Globalization has caused the line between domestic and international issues to become difficult to define. An example is Illegal, Unreported, and Unregulated Fishing (IUUF). While the PRC views the ability to feed its population as a domestic issue, the methods it uses have international implications. To feed its population the PRC uses around 800,000 fishing boats, which is half of the world’s fishers. The boats fish by trawling, which uses nets that devastate the ocean floor and frequently fish in other countries exclusive economic zones. Every year, the PRC sends 350-600 deep water finish vessels to fish off the Galapagos islands, and account of 99% of the fishing conducted there. Despite the environmental destruction and constant incursions on other countries economic exclusive zones, the PRC continues the practice and is the largest offender in IUUF. With the aid of artificial intelligence systems that can replicate media throughout multiple social media platforms, the PRC can censor data domestically and influence it abroad to suppress information about the fishing fleets.
State actors weaponization and use of artificial intelligence in influence campaigns present a significant challenge. While the use of state propaganda is not a new concept, the scope and scale that it can be conducted is unpresented. Misinformation is “the purposeful distribution of fake, misleading, fabricated, or manipulated content.” In the past the distribution of misinformation or propaganda across borders involved the costly process of opening a printing press, news outlets, or manually distributing content in the form of pamphlets. The ability to spread content in mass to populations was not tenable until recently. In a democratic system the influence on people at scale will ultimately influence policy makers and international interest. This is product of democracy that major state powers seek to exploit. By influencing masses at scale, they can change the perception of norms and indirectly influence heads of state through the people. The pace of growth in AI has outpaced education on misinformation, especially in the young democracies that often become a battleground for influence.
In 2019, a neural network created by Nvidia could produce images of human faces that are indistinguishable from photographs. In 2021, google released Imagen, a text to image model with unprecedented photorealism. Photorealism refers to an image that appears to have been taken by a human with a camera. A user can enter text and the model will generate a realistic image, in seconds, to the user. One example is “a cute corgi lives in a house made out of sushi.” The image generated combines all the aspects in the text to create a realistic image, one that is so realistic humans cannot distinguish a computer-generated image with a photograph taken by a human with a camera. What previously would have taken hours of labour using photoshop software can be accomplished in seconds. When this model is combined with a traditional algorithm to input key words and automate the process of posting the content on social media it gives the users the ability to flood an information environment with fake content.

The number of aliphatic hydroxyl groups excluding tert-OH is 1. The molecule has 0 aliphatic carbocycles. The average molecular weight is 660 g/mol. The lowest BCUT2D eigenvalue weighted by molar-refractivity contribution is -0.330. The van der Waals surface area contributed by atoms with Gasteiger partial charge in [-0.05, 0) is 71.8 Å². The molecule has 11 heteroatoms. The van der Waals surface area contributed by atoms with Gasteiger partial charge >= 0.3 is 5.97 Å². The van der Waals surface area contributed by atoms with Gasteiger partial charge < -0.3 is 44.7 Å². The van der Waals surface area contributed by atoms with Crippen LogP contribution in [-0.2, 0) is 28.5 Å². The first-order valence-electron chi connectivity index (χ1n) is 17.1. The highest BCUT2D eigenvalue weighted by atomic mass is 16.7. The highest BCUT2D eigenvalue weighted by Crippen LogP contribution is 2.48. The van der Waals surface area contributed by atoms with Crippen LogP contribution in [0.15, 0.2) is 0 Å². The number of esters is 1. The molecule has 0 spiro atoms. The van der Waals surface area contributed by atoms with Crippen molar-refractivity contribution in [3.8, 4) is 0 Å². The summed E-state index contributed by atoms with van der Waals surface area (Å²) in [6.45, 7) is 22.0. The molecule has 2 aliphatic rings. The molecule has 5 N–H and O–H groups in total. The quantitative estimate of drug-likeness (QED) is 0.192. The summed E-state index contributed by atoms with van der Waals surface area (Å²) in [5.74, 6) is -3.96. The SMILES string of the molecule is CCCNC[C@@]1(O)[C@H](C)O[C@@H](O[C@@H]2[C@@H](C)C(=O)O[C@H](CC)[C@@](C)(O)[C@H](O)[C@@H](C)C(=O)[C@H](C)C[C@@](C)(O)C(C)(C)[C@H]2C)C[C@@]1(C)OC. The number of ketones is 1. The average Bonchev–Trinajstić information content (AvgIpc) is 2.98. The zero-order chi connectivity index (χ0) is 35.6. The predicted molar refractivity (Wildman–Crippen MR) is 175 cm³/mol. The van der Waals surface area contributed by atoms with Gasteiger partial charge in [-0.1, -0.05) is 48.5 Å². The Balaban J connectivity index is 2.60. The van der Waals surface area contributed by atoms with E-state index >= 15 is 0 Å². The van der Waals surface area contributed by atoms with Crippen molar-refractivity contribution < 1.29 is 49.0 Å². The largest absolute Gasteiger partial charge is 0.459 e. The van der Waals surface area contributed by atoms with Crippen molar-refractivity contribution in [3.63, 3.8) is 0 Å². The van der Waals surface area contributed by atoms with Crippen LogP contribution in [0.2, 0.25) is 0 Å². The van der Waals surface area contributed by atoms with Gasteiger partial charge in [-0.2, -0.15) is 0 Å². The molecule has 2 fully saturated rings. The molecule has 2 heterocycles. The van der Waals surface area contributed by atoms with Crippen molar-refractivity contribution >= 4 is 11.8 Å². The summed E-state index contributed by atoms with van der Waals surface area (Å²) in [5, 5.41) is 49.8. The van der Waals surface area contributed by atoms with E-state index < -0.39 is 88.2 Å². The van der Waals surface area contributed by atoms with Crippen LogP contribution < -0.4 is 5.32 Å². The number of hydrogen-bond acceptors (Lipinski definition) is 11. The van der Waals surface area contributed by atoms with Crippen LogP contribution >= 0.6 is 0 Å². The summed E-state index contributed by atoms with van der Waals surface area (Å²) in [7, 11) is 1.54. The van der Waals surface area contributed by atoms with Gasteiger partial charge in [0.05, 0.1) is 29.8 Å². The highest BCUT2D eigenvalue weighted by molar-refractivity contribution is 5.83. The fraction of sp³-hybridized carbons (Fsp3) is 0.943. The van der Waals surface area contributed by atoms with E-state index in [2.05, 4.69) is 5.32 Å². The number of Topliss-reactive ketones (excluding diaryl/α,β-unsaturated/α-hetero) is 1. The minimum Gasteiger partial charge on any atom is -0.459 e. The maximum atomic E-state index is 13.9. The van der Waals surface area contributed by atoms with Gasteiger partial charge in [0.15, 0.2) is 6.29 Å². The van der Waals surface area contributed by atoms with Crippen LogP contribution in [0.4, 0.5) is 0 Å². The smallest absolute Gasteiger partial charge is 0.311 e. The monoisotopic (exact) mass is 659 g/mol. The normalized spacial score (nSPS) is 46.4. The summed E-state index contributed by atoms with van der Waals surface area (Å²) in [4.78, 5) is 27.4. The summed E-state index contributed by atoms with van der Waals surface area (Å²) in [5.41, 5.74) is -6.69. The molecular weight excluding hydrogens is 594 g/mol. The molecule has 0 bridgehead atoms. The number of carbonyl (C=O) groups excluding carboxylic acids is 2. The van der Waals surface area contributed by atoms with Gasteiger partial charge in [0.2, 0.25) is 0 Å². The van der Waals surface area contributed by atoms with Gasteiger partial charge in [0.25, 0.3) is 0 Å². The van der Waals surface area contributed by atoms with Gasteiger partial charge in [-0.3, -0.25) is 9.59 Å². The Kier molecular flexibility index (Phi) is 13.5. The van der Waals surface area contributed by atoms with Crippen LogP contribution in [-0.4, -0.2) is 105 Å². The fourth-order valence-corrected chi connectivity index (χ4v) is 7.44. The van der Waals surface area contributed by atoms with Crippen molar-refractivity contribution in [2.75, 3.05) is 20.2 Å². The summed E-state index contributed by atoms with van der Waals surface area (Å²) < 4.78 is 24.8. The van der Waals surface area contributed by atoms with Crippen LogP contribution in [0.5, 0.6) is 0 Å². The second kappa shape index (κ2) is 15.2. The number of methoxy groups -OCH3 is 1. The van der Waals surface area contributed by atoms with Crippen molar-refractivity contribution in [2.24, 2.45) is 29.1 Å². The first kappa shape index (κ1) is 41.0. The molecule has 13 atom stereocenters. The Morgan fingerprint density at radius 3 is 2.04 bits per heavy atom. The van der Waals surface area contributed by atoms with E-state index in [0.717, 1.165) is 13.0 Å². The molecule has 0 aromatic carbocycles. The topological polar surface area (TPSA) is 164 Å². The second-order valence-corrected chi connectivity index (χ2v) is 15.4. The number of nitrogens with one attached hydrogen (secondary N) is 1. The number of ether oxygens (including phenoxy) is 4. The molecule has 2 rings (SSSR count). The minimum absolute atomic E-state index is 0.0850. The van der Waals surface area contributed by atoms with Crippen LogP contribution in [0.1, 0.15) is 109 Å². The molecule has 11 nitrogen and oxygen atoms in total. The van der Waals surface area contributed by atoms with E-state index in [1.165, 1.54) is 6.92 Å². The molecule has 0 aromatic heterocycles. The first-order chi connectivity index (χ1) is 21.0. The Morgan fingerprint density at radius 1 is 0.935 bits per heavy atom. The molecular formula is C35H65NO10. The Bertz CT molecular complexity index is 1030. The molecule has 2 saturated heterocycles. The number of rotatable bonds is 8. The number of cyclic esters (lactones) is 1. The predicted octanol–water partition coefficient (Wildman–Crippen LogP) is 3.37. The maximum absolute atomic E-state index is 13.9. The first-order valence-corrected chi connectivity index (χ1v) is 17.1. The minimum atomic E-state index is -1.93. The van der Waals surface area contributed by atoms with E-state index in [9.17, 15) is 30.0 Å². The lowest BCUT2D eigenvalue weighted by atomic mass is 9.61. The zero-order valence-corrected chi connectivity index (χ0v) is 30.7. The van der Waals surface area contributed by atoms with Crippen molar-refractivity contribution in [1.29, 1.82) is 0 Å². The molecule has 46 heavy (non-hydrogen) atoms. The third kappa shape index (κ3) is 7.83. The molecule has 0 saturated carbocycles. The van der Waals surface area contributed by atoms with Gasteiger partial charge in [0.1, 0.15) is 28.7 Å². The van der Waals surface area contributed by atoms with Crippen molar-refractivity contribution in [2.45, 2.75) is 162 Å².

Major powers like China and Russia have already shown that they are capable and willing to use technology to fuel their propaganda, disinformation, and public opinion campaigns. In 2020 Twitter deleted 32,000 accounts linked to state sponsored propaganda from China, Russia, and Turkey. The power and influence appears to be acknowledged by all governments, with recent claims in 2022 that pro-west social media networks were discovered distributing propaganda. Using AI models that can produce photorealistic images and bot networks state powers can create and distribute propaganda and disinformation campaigns throughout the world in a cheap and efficient manner. The developing countries where the understanding of AI is lower will likely be easier to influence.
Compounding the power of using AI to influence perceptions to change norms and behaviour is the ability to target specific populations and beliefs on social media. The marketing and advertising business have led to the creation of powerful tools that can show advertisements based on a person’s likes and interests. The same tools can be used to target a population with specific beliefs for a desired effect. A major state power could target a country that has traditionally been neutral on the recognition of Taiwan. They could then rapidly create content targeting people that believe in the one China policy, and those that support Taiwanese independence. The social influence campaign would seek to reinforce the beliefs of those that support it while discrediting those that oppose it.
China’s great firewall has made it more resilient to influence campaigns because of its extensive censorship. The ability to censor the internet presents a major advantage for authoritarian regimes against democracies because they can simultaneously control a domestic narrative while influencing a global narrative. A small and mundane example is with the book Bend, not Break by Ping Fu. A negative review campaign was launched from China to reduce the popularity of the book and discredit the author. The negative review campaign was aimed to reduce the book’s popularity in foreign markets, yet there was not a mechanism to promote the book within China because it was simply banned.